Today, the U.S. Patent and Trademark Office published a patent application from Apple that generally relates to 'care events' and more specifically to detection of care events and transmission of alerts to iOS devices regarding detected care events. Apple's new 'care events' system could cover a user in a car accident, a user having a heart attack during a workout, a dementia patient drifting too far from a care center or home, a skier caught in an avalanche and beyond. If the device, such an iPhone, detects that a user is in trouble and is currently unable to use their device to call for help, the 'care event' feature of the iPhone would kick into gear automatically and dial out for assistance to emergency services with vital information about the user's health and contact information. While an Apple Watch could be a part of the system, the backbone of the care event system is an iPhone for its communications capabilities and added power.
Apple's Patent Background
According to Apple, care events may be any event that may occur for which a user may need care. For example, care events may include a car crash, a bike accident, a medical emergency such as a heart attack or an aneurysm, separation of a child from the child's caregiver, a dementia patient becoming lost, an avalanche, a fall, a mugging, a fire, and/or any other event for which a user may require medical, police, family, fire rescue, and/or other kind of assistance.
In order for the user to receive care for such a care event, one or more individuals or entities who provide such care (such as friends, family, firefighters, ambulances, hospitals, police, and so on) may need to be alerted to the fact that the care event has occurred.
Often, the user may contact such individuals or entities upon the occurrence of the event. For example, a user who has been in a car crash may telephone emergency services for an ambulance. However, in many cases the user may be incapacitated and/or otherwise unable to initiate communications regarding the care event.
This is why the design of the new 'care event' system requires an iPhone that is able to communicate with emergency services.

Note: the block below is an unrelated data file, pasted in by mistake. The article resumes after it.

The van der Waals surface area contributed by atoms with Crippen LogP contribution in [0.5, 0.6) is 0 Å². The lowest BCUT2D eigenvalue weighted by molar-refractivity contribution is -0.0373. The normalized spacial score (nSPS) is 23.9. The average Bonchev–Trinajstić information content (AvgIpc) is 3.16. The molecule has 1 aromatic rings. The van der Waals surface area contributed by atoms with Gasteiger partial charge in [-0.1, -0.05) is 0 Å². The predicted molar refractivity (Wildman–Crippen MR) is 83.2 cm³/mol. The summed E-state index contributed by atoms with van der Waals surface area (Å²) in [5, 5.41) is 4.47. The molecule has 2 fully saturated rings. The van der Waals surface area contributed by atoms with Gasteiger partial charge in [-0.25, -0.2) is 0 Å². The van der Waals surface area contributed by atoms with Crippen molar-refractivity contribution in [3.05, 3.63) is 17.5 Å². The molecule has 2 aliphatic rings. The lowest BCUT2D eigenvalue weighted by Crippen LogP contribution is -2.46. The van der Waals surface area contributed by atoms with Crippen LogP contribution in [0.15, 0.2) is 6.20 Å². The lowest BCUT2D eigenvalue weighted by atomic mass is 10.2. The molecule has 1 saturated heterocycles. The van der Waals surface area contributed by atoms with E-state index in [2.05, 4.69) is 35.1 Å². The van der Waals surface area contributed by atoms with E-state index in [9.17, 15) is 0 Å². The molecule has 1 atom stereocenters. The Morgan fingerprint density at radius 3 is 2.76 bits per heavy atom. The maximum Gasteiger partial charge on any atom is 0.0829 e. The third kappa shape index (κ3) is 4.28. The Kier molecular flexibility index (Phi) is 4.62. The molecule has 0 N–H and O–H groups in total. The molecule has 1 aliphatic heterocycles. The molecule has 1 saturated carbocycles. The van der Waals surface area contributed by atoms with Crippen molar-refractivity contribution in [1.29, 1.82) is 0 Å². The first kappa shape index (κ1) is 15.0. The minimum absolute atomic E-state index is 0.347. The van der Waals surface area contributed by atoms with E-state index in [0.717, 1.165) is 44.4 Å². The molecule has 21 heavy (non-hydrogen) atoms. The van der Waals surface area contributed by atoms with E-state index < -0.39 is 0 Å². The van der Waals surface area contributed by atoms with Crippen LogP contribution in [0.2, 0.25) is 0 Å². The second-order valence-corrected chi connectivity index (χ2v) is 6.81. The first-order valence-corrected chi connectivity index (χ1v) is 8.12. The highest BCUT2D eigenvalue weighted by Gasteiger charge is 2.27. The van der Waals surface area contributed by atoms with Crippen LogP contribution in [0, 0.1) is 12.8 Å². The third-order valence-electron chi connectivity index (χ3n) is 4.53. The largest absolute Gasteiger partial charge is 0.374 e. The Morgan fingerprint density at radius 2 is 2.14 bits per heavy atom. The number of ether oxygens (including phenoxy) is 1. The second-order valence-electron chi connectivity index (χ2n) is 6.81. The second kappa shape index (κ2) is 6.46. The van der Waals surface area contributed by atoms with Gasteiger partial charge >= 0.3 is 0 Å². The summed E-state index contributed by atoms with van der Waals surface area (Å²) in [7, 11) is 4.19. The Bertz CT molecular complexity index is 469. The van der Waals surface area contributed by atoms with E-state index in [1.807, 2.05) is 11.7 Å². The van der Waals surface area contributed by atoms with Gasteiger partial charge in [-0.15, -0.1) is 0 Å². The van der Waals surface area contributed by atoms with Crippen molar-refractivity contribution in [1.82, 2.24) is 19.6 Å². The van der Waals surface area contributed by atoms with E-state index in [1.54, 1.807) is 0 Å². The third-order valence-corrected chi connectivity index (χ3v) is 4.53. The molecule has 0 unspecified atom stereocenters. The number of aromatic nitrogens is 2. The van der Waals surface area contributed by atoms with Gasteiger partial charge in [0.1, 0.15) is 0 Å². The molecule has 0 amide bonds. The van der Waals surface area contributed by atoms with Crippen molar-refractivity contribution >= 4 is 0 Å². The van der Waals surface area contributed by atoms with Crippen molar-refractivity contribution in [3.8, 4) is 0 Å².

Apple's Invention: Care Event Detection & Alerts
Apple's invention covers systems, methods, and apparatuses for providing alerts regarding a care event. An occurrence of one or more "care events" may be detected by an electronic device monitoring environmental data and/or user data from one or more sensors.
The electronic device may transmit one or more alerts regarding the detected occurrence to at least one other electronic device. In some cases, the electronic device may cooperate with at least one other electronic device in monitoring, detecting, and/or transmitting.
For example, the electronic device may detect the occurrence based on sensor data received from a cooperative electronic device or such data in combination with the electronic device's sensor data. By way of another example, the electronic device may detect the occurrence and signal a cooperative electronic device to transmit one or more alerts.
In plain English, the sensors monitoring heart rate during a workout on an Apple Watch would be able to transmit an alert to a user's iPhone that could then send out an alert to emergency services with a call, text message etc.
In some implementations, detection of whether or not a care event has occurred may be dependent upon a context of the electronic device, such as a detected location or speed of travel of the electronic device.
In various implementations, the alerts may be transmitted to electronic devices listed in a care list, which may be user defined. Such a care list may be a data record indicating parties whom should be alerted in case of an occurrence and how they should be alerted.
In some cases, a care list may have multiple levels where an alert for an occurrence is transmitted to a first set of list members and then to a second set of list members if an escalation condition occurs. Further, such a care list may also include conditions specifying different procedures to be followed in transmitting alerts based on factors such as the particular occurrence detected, a context of the electronic device, and so on.
Apple's patent FIG. 1 noted below is a diagram illustrating a system for providing alerts regarding a care event that was designed specifically for an iPhone + a companion device to work with an iPhone like an iPod or Apple Watch that doesn't have cellular connectivity; FIG. 5 is a flow chart illustrating a third example method for providing alerts regarding a care event.
Apple's patent FIG. 8 noted above is a table illustrating an example care list. As illustrated, the table includes a first level #801 including a first entry #803 for a user's spouse and a second entry #804 for the user's parent and a second level #802 including an entry 805 for emergency services.